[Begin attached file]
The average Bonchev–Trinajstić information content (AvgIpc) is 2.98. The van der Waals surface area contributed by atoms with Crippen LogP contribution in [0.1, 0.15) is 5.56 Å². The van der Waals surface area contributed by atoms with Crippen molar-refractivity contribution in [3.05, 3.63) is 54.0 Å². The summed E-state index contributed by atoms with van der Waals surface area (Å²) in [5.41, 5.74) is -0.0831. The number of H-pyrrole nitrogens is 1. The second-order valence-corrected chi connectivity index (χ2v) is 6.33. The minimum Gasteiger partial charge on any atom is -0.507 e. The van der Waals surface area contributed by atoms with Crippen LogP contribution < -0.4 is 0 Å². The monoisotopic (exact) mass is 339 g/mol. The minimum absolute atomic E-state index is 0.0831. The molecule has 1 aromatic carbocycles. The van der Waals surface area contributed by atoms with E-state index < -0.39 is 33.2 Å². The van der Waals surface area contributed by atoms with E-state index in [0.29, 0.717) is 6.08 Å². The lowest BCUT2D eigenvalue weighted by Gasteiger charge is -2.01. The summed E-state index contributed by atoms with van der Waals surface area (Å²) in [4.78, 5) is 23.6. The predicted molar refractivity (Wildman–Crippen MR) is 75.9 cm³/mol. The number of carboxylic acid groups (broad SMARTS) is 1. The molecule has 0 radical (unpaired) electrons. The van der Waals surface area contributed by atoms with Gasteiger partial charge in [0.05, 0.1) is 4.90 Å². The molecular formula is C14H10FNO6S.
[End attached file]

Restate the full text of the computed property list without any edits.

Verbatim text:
The average Bonchev–Trinajstić information content (AvgIpc) is 2.98. The van der Waals surface area contributed by atoms with Crippen LogP contribution in [0.1, 0.15) is 5.56 Å². The van der Waals surface area contributed by atoms with Crippen molar-refractivity contribution in [3.05, 3.63) is 54.0 Å². The summed E-state index contributed by atoms with van der Waals surface area (Å²) in [5.41, 5.74) is -0.0831. The number of H-pyrrole nitrogens is 1. The second-order valence-corrected chi connectivity index (χ2v) is 6.33. The minimum Gasteiger partial charge on any atom is -0.507 e. The van der Waals surface area contributed by atoms with Crippen LogP contribution < -0.4 is 0 Å². The monoisotopic (exact) mass is 339 g/mol. The minimum absolute atomic E-state index is 0.0831. The molecule has 1 aromatic carbocycles. The van der Waals surface area contributed by atoms with E-state index < -0.39 is 33.2 Å². The van der Waals surface area contributed by atoms with E-state index in [0.29, 0.717) is 6.08 Å². The lowest BCUT2D eigenvalue weighted by Gasteiger charge is -2.01. The summed E-state index contributed by atoms with van der Waals surface area (Å²) in [4.78, 5) is 23.6. The predicted molar refractivity (Wildman–Crippen MR) is 75.9 cm³/mol. The number of carboxylic acid groups (broad SMARTS) is 1. The molecule has 0 radical (unpaired) electrons. The van der Waals surface area contributed by atoms with Gasteiger partial charge in [0.05, 0.1) is 4.90 Å². The molecular formula is C14H10FNO6S.